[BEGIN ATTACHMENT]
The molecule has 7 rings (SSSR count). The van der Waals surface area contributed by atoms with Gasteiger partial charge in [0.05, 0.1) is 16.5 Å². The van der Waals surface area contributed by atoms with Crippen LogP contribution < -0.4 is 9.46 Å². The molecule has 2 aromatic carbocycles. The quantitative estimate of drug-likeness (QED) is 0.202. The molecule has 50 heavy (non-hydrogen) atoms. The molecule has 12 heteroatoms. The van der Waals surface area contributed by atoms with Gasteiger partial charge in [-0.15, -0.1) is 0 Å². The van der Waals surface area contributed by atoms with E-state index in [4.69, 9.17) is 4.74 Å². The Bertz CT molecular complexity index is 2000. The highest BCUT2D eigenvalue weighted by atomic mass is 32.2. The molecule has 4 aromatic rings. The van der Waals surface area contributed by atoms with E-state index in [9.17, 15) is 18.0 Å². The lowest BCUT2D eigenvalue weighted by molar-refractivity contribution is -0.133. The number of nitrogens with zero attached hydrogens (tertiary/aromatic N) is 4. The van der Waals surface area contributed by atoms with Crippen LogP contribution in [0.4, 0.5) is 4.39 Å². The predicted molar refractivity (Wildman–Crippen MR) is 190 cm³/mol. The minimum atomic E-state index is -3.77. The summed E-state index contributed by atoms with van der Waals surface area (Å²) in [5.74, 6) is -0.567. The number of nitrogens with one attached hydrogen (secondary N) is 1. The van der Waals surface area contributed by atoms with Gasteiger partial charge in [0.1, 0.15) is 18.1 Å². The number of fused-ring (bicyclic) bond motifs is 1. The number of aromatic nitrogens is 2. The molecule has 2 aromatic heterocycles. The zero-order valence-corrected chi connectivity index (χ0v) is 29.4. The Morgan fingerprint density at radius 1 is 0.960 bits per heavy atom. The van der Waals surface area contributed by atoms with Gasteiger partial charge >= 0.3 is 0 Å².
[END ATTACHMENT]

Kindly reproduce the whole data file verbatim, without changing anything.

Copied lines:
The molecule has 7 rings (SSSR count). The van der Waals surface area contributed by atoms with Gasteiger partial charge in [0.05, 0.1) is 16.5 Å². The van der Waals surface area contributed by atoms with Crippen LogP contribution < -0.4 is 9.46 Å². The molecule has 2 aromatic carbocycles. The quantitative estimate of drug-likeness (QED) is 0.202. The molecule has 50 heavy (non-hydrogen) atoms. The molecule has 12 heteroatoms. The van der Waals surface area contributed by atoms with Gasteiger partial charge in [-0.15, -0.1) is 0 Å². The van der Waals surface area contributed by atoms with E-state index in [4.69, 9.17) is 4.74 Å². The Bertz CT molecular complexity index is 2000. The highest BCUT2D eigenvalue weighted by atomic mass is 32.2. The molecule has 4 aromatic rings. The van der Waals surface area contributed by atoms with E-state index in [9.17, 15) is 18.0 Å². The lowest BCUT2D eigenvalue weighted by molar-refractivity contribution is -0.133. The number of nitrogens with zero attached hydrogens (tertiary/aromatic N) is 4. The van der Waals surface area contributed by atoms with Crippen LogP contribution in [0.4, 0.5) is 4.39 Å². The predicted molar refractivity (Wildman–Crippen MR) is 190 cm³/mol. The minimum atomic E-state index is -3.77. The summed E-state index contributed by atoms with van der Waals surface area (Å²) in [5.74, 6) is -0.567. The number of nitrogens with one attached hydrogen (secondary N) is 1. The van der Waals surface area contributed by atoms with Gasteiger partial charge in [0.1, 0.15) is 18.1 Å². The number of fused-ring (bicyclic) bond motifs is 1. The number of aromatic nitrogens is 2. The molecule has 2 aromatic heterocycles. The zero-order valence-corrected chi connectivity index (χ0v) is 29.4. The Morgan fingerprint density at radius 1 is 0.960 bits per heavy atom. The van der Waals surface area contributed by atoms with Gasteiger partial charge >= 0.3 is 0 Å².